Tag Archives: TBTF

GOP platform pushes for big-bank breakup, return of Glass-Steagall

hahamouse

lol! I wonder what Sen. Warren and Sen. Sanders have to say on this since GOP Congress and Senators have been trying many times to dismantle the Dodd-Frank bill and the bank lobbyists have been lobbying against the Glass-Steagall. And now their platform pushed to break up the banks??? Don’t buy the beans, folks! The GOP party are going after votes, not the banks!

The Republican Party is going after the big banks.

As the GOP convention gets under way in Cleveland, a top adviser to presumptive nominee Donald Trump said the party wants to revive the Glass-Steagall Act, Depression-era legislation that helped prevent big bank “supermarkets” but which was repealed in 1999.

Critics of the banking industry believe the repeal created too-big-to-fail institutions that required a massive government bailout when the financial crisis exploded in 2008. The repeal often is cited as a cause of the crisis, even though two of the investment banks at the core of the crisis, Lehman Brothers and Bear Stearns, were unaffected by the act’s prohibition of combining investment and commercial banks.

“We believe the Obama-Clinton years have passed legislation that has been favorable to the big banks, which is why you see all the Wall Street money going to her,” Trump campaign manger Paul Manafort told reporters, according to an account in The Hill. “We are supporting the small banks and Main Street.”

Read on.

Fed’s Focus on “Too-Big-to-Fail” Won’t Save Taxpayers From the Next Bank Bailout

Last month, the Federal Reserve announced that 31 out of 33 U.S. banks had passed its latest “stress test,” designed to ensure that the largest financial institutions have enough capital to withstand a severe economic shock.

Passing the test amounts to being given a clean bill of health by the Fed. So are taxpayers — who were on the hook for the initial US$700 billion TARP bill to bail out the banks in 2008 — now safe?

Yes, but only until the next crisis.

Skeptics of these tests (myself included) argue that passing them will not prevent any bank (large or small) from failing, in part because they’re not stressful enough and the proposed capital requirements are not high enough.

But beyond this, the stress tests highlight a significant shortcoming in how regulators hope to prevent the next wave of bank failures: They’re focusing way too much on size, particularly with the designation of so-called systemically important, “too-big-to-fail” banks.

U.S. lawmakers in search of a solution are currently working on legislation that would make it easier for too-big-to-fail banks to actually fail through bankruptcy. While doing so would be a good thing, it still raises important questions.

Are policymakers right to focus on size in determining whether a bank poses a major risk to the financial system and taxpayers? Would splitting larger banks into smaller ones free taxpayers from the repeated burden of rescuing them during times of crisis? Does calling a bank “too big to fail” even mean anything?

To me, this focus on size and “too big to fail” seems misplaced. I’m among those who advocate replacing our current system with something known as “narrow banking,” which would totally separate deposits from riskier lending activities. This would have the best chance of protecting taxpayers from having to foot the bill for future bailouts, as I’ll explain below.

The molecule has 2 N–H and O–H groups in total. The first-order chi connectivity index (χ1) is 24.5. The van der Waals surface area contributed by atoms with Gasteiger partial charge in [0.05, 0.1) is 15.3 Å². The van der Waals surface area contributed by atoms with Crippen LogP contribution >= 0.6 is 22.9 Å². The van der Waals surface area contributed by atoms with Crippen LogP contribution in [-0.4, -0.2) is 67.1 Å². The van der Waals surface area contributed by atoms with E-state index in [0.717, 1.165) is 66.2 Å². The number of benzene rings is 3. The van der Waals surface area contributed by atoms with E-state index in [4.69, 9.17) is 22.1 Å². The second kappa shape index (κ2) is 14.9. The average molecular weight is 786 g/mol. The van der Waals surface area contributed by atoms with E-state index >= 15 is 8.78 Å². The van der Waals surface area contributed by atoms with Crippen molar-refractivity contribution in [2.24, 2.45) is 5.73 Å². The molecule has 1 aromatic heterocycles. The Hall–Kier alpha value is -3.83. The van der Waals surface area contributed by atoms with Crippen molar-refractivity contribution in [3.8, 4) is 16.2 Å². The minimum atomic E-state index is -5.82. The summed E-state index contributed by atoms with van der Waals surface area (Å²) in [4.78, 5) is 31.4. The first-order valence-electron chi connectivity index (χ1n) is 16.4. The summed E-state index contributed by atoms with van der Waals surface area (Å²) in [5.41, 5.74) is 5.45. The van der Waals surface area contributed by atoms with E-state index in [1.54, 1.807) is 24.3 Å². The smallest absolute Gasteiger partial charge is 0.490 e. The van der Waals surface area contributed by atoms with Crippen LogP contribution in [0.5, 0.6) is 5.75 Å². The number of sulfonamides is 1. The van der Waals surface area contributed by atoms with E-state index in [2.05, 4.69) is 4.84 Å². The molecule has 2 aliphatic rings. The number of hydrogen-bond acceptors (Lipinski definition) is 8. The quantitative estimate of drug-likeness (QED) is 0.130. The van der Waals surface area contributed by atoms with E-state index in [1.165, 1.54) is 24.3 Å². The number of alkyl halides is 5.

Read on.

 

GE Says Too-Big-to-Fail Exit Puts Stamp of Approval on Overhaul

  • Lew: Finance unit made ‘fundamental strategic changes’
  • Firm could seek acquisitions of up to $7 billion, analyst says

General Electric Co. isn’t too big to fail anymore. All it took was the most sweeping transformation in the company’s 124-year history.

The Financial Stability Oversight Council released GE from the designation as asystemically important institution, saying Wednesday that the industrial giant no longer poses a threat to U.S. financial stability. The decision came after the company agreed to sell almost $200 billion of lending assets since early last year.

“Getting de-designated in this time frame is a great milestone for us,” Keith Sherin, chief executive officer of GE Capital, said in a telephone interview. Regulators “recognized that we’ve transformed the company. It validates the change in strategy.”

Read on.

Republican Policy Proposals: Wall Street Regulation Plan Released By Texas Rep Would Change How Washington Works

On a  side note: Volcker rule never went into effect yet due to the bank lobbyists pushing Congress to stall at rule to take into effect.

Hoping to find a way to show American voters the Republican Party doesn’t just represent stalled legislation and gridlock, members of the GOP in Washington have recently rolling out extensive policy proposals to reform the way taxes and — most recently — banks on Wall Street are handled.

Republican Rep. Jeb Hensarling of Texas, the chairman of the House Financial Services Committee, plans on unveiling a series of reforms to the country’s financial regulatory palate in the coming week, including what would effectively be a gutting of the Dodd-Frank Wall Street reform measure instituted in the wake of the 2008 financial crisis. Hensarling doesn’t want to change all of the bill — which has been cheered by members on the opposite side of the aisle, including Hillary Clinton — just “89.7 percent,” he says .